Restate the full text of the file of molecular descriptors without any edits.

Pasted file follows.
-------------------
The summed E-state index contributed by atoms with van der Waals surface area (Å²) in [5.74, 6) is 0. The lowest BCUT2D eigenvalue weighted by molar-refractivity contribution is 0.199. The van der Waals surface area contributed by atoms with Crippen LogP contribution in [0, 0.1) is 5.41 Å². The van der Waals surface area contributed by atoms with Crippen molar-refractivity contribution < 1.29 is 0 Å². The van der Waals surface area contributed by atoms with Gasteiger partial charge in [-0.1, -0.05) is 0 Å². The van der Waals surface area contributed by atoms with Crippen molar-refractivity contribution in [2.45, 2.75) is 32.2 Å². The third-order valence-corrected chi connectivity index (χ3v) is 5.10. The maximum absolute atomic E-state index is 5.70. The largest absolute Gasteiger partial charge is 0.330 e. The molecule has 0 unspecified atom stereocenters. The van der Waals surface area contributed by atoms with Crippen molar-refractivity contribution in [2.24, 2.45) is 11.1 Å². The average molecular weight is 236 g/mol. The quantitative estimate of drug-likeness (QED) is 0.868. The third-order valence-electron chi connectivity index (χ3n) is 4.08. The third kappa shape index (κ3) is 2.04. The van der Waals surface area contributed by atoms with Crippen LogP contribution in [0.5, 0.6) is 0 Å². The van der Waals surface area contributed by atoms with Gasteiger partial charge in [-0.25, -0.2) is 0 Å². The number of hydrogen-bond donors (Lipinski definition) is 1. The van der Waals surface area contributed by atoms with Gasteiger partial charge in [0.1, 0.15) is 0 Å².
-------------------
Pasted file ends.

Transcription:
The summed E-state index contributed by atoms with van der Waals surface area (Å²) in [5.74, 6) is 0. The lowest BCUT2D eigenvalue weighted by molar-refractivity contribution is 0.199. The van der Waals surface area contributed by atoms with Crippen LogP contribution in [0, 0.1) is 5.41 Å². The van der Waals surface area contributed by atoms with Crippen molar-refractivity contribution < 1.29 is 0 Å². The van der Waals surface area contributed by atoms with Gasteiger partial charge in [-0.1, -0.05) is 0 Å². The van der Waals surface area contributed by atoms with Crippen molar-refractivity contribution in [2.45, 2.75) is 32.2 Å². The third-order valence-corrected chi connectivity index (χ3v) is 5.10. The maximum absolute atomic E-state index is 5.70. The largest absolute Gasteiger partial charge is 0.330 e. The molecule has 0 unspecified atom stereocenters. The van der Waals surface area contributed by atoms with Crippen molar-refractivity contribution in [2.24, 2.45) is 11.1 Å². The average molecular weight is 236 g/mol. The quantitative estimate of drug-likeness (QED) is 0.868. The third-order valence-electron chi connectivity index (χ3n) is 4.08. The third kappa shape index (κ3) is 2.04. The van der Waals surface area contributed by atoms with Crippen LogP contribution in [0.5, 0.6) is 0 Å². The van der Waals surface area contributed by atoms with Gasteiger partial charge in [-0.25, -0.2) is 0 Å². The number of hydrogen-bond donors (Lipinski definition) is 1. The van der Waals surface area contributed by atoms with Gasteiger partial charge in [0.1, 0.15) is 0 Å².